Chunks of China's largest missile recently launched have ended up in the Indian Ocean, somewhere southwest of Sri Lanka and India, according to Chinese state media.
The debris from the rocket is said to have entered the atmosphere at 4.24 am (Dutch time).
The Chinese argue that most of the debris from the launch vehicle was burned upon reentry and that it is highly unlikely that any damage was caused.
The Long March 5B rocket launched part of a Chinese space station into space.
The rocket had been flying uncontrolled through space for over a week.
It was inevitable that some of it would crash, but it was unclear exactly where that would happen.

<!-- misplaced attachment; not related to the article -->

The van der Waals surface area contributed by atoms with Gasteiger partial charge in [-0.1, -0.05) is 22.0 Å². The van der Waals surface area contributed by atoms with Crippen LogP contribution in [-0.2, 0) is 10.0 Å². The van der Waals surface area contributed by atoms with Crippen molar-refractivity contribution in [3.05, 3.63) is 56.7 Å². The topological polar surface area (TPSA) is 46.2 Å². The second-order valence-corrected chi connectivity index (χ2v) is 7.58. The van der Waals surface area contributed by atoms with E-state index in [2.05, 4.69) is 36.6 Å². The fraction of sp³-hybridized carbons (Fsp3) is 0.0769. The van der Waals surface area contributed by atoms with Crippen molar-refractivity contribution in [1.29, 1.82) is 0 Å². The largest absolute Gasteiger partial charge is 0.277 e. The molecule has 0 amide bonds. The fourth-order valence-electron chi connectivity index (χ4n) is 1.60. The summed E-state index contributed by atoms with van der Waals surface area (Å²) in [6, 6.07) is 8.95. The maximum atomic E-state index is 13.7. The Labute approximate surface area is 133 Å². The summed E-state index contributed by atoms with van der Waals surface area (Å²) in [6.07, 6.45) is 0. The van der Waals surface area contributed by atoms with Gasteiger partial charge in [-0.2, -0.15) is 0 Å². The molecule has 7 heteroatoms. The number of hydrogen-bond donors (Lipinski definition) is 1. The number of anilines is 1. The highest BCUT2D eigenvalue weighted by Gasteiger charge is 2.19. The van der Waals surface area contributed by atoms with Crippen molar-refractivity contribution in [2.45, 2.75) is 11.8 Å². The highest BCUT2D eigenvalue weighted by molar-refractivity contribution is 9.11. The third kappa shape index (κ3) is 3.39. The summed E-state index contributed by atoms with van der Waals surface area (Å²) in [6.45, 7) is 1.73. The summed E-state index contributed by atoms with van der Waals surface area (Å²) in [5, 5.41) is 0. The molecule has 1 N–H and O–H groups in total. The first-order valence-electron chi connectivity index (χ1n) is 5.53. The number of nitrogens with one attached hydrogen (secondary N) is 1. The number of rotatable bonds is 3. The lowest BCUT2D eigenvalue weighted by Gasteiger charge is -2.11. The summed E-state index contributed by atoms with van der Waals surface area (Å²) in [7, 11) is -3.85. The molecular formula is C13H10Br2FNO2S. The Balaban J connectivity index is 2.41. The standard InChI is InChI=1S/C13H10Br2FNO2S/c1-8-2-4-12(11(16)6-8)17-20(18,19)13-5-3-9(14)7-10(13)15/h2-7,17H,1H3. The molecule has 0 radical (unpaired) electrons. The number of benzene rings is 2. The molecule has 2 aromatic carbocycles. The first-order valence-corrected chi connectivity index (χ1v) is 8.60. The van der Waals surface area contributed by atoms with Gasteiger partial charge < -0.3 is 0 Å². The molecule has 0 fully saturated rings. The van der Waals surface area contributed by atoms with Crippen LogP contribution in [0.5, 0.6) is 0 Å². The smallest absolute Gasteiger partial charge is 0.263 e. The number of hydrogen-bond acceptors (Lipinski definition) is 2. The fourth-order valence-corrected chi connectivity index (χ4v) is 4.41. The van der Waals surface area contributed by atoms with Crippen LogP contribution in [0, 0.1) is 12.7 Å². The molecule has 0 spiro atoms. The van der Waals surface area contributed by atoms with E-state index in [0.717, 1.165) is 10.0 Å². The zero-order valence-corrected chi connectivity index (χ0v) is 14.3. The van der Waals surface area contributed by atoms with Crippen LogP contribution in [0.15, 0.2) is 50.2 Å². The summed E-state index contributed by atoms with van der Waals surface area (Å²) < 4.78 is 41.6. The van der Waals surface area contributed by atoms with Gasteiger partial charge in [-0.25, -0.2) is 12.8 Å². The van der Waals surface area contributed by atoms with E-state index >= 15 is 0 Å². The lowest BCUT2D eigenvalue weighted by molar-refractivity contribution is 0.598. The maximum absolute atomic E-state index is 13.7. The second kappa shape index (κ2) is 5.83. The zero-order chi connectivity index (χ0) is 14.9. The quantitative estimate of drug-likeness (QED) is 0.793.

Space experts had warned that parts of the 30-meter rocket that weighed more than 20 tons could have ended up in inhabited areas.
The European Space Agency, ESA, feared that debris from the uncontrolled fallback launch vehicle would land in southern Europe.
Washington had complained that international agreements require such missiles to return to the ocean in a controlled manner while they use up their last fuel.
It was not the first time that a Chinese missile fell back to Earth uncontrolled.
In May last year, this happened in the Atlantic Ocean near the coast of West Africa.
Despite this, large long metal bars flew through the air above Ivory Coast and several buildings in that country were damaged.
China is busy with space projects and if a Chinese space station is functioning, it could be the only one in the future. After more than twenty busy years, the International Space Station ISS has 'worn out' and is looking forward to the last few years.